The catalyst prepared according to Example 4 was tested by the procedure described above, the inlet concentration of the hydrocarbon being, however, 1.95% by volume. The yield of MA as defined above was 101% at an optimum bath temperature of 410° C.

Patent Citations
Cited PatentFiling datePublication dateApplicantTitle
US4016105 *Feb 7, 1975Apr 5, 1977Petro-Tex Chemical CorporationPhosphorus-vanadium oxidation catalyst for production of maleic acid
US4052417 *Nov 6, 1975Oct 4, 1977Celanese CorporationVapor phase oxidation of butane producing maleic anhydride and acetic acid
US4116868 *Dec 1, 1976Sep 26, 1978Monsanto CompanyDispersion of finely divided phosphorus-vanadium-oxygen precursor
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Referenced by
Citing PatentFiling datePublication dateApplicantTitle
US4965235 *May 15, 1989Oct 23, 1990Amoco CorporationMaleic anhydride catalysts and process for their manufacture
US4973569 *Feb 6, 1990Nov 27, 1990The Dow Chemical CompanyPreparation of group VB metal phosphate catalysts therefor
US5019545 *Oct 26, 1988May 28, 1991Amoco CorporationProcess for manufacture of maleic anhydride catalysts
US5134106 *Feb 19, 1991Jul 28, 1992Amoco CorporationOxidation catalysts of oxides of vanadium and phosphorus formed by reaction of a vanadium compound with a phosphoryl halide, removal of solvent and adding a hydrocarbon
US5137860 *Jun 27, 1991Aug 11, 1992Monsanto CompanyControlling temperature in atmosphere of air and/or steam, inert gas, and molecular oxygen
US5275996 *May 22, 1992Jan 4, 1994Monsanto CompanyPhosphorous/vanadium oxide catalyst and process of preparation thereof
US5364824 *Dec 8, 1992Nov 15, 1994Huntsman Specialty Chemicals CorporationCatalysis for the production of maleic anhydride containing vanadium-phosphorus oxide with selected promoter elements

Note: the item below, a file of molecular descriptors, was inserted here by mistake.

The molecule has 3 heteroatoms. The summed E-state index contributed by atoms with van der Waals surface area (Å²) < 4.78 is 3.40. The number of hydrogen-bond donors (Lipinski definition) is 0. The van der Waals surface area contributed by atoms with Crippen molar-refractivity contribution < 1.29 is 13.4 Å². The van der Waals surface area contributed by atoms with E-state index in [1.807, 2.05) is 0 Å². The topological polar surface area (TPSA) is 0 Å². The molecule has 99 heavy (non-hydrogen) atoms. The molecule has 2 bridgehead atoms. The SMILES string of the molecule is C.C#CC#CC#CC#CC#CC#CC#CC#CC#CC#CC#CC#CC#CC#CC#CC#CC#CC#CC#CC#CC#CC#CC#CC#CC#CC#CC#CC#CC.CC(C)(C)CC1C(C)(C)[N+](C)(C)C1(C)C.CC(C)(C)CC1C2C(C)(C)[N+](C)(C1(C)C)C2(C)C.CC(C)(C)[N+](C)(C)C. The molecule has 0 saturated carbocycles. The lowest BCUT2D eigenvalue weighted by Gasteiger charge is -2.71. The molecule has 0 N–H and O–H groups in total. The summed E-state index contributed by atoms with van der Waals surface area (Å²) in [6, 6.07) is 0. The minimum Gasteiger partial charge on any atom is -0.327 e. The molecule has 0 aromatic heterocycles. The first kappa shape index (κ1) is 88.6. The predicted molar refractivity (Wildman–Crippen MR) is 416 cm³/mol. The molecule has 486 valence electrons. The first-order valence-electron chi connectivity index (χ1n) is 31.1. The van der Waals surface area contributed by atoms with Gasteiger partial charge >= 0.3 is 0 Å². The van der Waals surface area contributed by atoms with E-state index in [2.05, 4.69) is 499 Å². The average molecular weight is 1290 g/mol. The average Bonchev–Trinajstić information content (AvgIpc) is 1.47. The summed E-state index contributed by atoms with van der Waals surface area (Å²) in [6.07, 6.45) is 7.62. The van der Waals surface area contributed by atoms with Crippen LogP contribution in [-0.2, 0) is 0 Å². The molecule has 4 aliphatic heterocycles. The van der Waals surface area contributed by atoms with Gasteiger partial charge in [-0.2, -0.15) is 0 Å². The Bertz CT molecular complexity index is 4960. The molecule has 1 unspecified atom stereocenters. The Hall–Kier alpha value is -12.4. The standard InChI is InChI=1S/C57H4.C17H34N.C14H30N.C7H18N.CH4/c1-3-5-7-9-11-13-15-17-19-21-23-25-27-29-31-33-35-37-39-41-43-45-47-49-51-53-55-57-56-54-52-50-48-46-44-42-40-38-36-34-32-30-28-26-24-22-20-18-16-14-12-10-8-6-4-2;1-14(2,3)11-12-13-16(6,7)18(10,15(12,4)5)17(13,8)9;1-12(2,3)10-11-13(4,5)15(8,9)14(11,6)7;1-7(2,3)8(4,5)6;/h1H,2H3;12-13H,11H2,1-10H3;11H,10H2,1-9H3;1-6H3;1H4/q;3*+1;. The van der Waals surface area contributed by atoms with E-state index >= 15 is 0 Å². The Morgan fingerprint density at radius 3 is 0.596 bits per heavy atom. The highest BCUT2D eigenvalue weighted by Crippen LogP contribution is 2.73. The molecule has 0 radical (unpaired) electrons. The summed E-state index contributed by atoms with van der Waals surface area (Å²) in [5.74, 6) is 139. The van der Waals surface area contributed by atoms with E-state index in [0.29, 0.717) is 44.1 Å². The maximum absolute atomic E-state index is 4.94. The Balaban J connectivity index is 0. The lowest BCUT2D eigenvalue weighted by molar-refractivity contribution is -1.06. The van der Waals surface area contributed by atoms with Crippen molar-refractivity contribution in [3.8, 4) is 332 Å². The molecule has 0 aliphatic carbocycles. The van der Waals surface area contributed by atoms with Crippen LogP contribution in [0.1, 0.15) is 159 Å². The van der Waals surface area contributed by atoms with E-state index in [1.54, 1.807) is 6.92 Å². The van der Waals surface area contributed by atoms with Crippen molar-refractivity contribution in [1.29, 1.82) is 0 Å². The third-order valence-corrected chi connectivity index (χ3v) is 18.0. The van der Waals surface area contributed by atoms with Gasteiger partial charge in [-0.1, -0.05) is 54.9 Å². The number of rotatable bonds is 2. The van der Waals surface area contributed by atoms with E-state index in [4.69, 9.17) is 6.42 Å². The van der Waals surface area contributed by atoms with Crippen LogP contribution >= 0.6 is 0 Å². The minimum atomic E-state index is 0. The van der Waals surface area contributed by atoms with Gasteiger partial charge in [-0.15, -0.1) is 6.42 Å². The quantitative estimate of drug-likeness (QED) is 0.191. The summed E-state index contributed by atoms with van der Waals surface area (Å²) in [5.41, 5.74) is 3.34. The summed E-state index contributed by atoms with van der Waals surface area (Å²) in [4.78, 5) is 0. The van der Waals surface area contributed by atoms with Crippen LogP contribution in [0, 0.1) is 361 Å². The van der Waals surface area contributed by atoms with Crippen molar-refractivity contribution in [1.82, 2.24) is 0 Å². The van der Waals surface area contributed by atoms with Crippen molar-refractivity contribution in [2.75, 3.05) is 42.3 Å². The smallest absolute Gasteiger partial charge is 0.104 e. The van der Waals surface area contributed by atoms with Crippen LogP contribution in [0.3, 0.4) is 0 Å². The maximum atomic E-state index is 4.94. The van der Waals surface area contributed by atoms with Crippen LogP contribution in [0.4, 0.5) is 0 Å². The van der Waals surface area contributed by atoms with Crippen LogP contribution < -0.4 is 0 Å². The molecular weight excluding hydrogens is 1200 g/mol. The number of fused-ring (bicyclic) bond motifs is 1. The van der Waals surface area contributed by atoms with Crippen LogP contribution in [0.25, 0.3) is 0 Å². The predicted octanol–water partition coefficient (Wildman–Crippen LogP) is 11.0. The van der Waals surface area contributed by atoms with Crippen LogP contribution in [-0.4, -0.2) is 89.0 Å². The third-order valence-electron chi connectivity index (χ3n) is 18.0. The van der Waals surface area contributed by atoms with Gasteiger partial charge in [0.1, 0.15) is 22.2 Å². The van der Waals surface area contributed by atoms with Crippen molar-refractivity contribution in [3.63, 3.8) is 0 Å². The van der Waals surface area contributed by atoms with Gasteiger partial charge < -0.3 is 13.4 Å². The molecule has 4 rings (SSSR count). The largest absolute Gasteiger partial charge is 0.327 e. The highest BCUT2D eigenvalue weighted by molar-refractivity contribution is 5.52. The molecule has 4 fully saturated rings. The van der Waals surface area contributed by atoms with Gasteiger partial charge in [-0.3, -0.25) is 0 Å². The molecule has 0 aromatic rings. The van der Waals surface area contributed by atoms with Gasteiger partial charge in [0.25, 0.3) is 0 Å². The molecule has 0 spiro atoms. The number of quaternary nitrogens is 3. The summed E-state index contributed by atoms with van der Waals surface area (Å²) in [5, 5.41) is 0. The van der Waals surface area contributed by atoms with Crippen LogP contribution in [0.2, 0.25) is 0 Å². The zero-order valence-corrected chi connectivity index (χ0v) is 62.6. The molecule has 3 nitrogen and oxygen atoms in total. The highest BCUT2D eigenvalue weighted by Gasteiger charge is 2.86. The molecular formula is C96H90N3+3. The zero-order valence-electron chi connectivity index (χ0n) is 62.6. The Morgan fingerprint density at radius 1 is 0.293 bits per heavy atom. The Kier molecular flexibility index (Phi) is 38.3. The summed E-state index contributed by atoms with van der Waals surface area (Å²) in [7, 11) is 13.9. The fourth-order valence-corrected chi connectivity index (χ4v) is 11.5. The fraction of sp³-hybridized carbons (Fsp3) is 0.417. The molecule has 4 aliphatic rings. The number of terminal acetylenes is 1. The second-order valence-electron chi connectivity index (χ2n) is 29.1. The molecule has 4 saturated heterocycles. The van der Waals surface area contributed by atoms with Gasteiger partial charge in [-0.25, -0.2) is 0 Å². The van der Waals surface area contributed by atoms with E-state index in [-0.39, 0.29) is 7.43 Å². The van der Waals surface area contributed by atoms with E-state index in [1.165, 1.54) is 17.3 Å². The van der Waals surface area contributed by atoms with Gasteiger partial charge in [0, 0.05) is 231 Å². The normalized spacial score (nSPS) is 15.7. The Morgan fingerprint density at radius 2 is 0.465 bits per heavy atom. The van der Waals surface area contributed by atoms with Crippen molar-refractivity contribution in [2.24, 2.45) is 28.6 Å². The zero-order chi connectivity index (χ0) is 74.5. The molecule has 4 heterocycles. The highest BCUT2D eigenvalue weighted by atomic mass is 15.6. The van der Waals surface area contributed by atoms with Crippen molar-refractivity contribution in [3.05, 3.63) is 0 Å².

US5641722 *Sep 15, 1994Jun 24, 1997Huntsman Petrochemical CorporationMixing phosphorus/vanadium oxide precursor with a pore modification agent; shaping; using air as stripping gas to remove pore modification agent; heating
US5773382 *Jan 3, 1997Jun 30, 1998Huntsman Petrochemical CorporationMixing precursor with a pore modification agent; shaping; stripping; useful for the catalytic oxidation of a hydrocarbon to produce a carboxylic acid anhydride
US6407030 *Aug 26, 1999Jun 18, 2002Consortium für elektrochemische Industrie GmbHMethod for producing catalysts for synthesizing maleic anhydride by means of gas phase oxidation
US8765629Sep 16, 2011Jul 1, 2014Eastman Chemical CompanyProcess for preparing V-Ti-P catalysts for synthesis of 2,3-unsaturated carboxylic acids
US20080227992 *Jul 21, 2006Sep 18, 2008Basf AktiengesellschaftComprising vanadium, phosphorus, iron and oxygen, having iron:vanadium atomic ratio of 0.005 to <0.05, and wherein iron in composition is derived from an iron starting material comprising Fe(III) phosphate; preparing maleic anhydride by gas-phase oxidation of hydrocarbon such as butane
US20100069650 *Mar 12, 2008Mar 18, 2010Basf SePolynary metal oxide phosphate
US20100087663 *Mar 12, 2008Apr 8, 2010Basf SePolynary metal vanadium oxide phosphate
US20100105926 *Mar 12, 2008Apr 29, 2010Basf SePolynary metal oxide phosphate
US20100105927 *Mar 12, 2008Apr 29, 2010Basf SePolynary vanadyl pyrophosphate
Classifications
U.S. Classification502/209, 502/211, 502/213
International ClassificationB01J27/18, C07B61/00, C07C51/215, C07C51/25, C07D307/60, B01J27/198, C01B25/37
Cooperative ClassificationC07C51/252, B01J23/002, C07C51/215, B01J27/198, B01J2523/00
European ClassificationC07C51/215, C07C51/25B, B01J23/00B, B01J27/198
Legal Events
DateCodeEventDescription
Jan 28, 1997FPExpired due to failure to pay maintenance fee
Effective date: 19961120
Nov 17, 1996LAPSLapse for failure to pay maintenance fees
Jun 25, 1996REMIMaintenance fee reminder mailed
Nov 29, 1991FPAYFee payment
Year of fee payment: 4
Jul 19, 1982ASAssignment
Owner name: BAYER AKTIENGESELLSCHAFT, LEVERKUSEN, GERMANY A CO
Free format text: ASSIGNMENT OF ASSIGNORS INTEREST.;ASSIGNORS:ALPERS, HEINZ-JURGEN;HELLER, KARL-HEINZ;LENZ, GUNTHER;REEL/FRAME:004026/0927
Effective date: 19820712